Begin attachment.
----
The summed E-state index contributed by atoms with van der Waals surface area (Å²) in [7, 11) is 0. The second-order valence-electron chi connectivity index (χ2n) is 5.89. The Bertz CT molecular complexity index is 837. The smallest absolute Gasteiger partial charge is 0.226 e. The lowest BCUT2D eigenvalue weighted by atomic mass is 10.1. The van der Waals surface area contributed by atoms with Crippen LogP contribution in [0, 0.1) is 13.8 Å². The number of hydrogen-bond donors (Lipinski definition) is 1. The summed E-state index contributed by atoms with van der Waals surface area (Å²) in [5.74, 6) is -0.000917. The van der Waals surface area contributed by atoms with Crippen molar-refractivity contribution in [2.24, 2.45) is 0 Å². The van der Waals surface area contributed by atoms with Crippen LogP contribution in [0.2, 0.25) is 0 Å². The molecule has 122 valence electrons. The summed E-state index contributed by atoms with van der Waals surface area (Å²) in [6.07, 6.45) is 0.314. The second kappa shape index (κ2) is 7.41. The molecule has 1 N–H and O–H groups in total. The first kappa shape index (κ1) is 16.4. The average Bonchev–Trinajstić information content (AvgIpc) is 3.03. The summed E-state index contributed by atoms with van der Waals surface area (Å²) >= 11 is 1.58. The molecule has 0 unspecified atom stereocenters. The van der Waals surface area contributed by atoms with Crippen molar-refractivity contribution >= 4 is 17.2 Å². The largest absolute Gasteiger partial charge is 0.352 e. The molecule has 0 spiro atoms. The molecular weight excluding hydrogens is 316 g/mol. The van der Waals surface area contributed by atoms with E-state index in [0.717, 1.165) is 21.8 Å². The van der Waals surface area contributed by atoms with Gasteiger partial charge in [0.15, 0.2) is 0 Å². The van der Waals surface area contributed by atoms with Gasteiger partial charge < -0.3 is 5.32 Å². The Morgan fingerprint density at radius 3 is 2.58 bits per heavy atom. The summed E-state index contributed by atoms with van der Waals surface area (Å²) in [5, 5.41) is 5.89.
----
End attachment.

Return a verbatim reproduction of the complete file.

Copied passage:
The summed E-state index contributed by atoms with van der Waals surface area (Å²) in [7, 11) is 0. The second-order valence-electron chi connectivity index (χ2n) is 5.89. The Bertz CT molecular complexity index is 837. The smallest absolute Gasteiger partial charge is 0.226 e. The lowest BCUT2D eigenvalue weighted by atomic mass is 10.1. The van der Waals surface area contributed by atoms with Crippen LogP contribution in [0, 0.1) is 13.8 Å². The number of hydrogen-bond donors (Lipinski definition) is 1. The summed E-state index contributed by atoms with van der Waals surface area (Å²) in [5.74, 6) is -0.000917. The van der Waals surface area contributed by atoms with Crippen molar-refractivity contribution in [2.24, 2.45) is 0 Å². The van der Waals surface area contributed by atoms with Crippen LogP contribution in [0.2, 0.25) is 0 Å². The molecule has 122 valence electrons. The summed E-state index contributed by atoms with van der Waals surface area (Å²) in [6.07, 6.45) is 0.314. The second kappa shape index (κ2) is 7.41. The molecule has 1 N–H and O–H groups in total. The first kappa shape index (κ1) is 16.4. The average Bonchev–Trinajstić information content (AvgIpc) is 3.03. The summed E-state index contributed by atoms with van der Waals surface area (Å²) >= 11 is 1.58. The molecule has 0 unspecified atom stereocenters. The van der Waals surface area contributed by atoms with Crippen molar-refractivity contribution >= 4 is 17.2 Å². The largest absolute Gasteiger partial charge is 0.352 e. The molecule has 0 spiro atoms. The molecular weight excluding hydrogens is 316 g/mol. The van der Waals surface area contributed by atoms with E-state index in [0.717, 1.165) is 21.8 Å². The van der Waals surface area contributed by atoms with Gasteiger partial charge in [0.15, 0.2) is 0 Å². The van der Waals surface area contributed by atoms with Gasteiger partial charge < -0.3 is 5.32 Å². The Morgan fingerprint density at radius 3 is 2.58 bits per heavy atom. The summed E-state index contributed by atoms with van der Waals surface area (Å²) in [5, 5.41) is 5.89.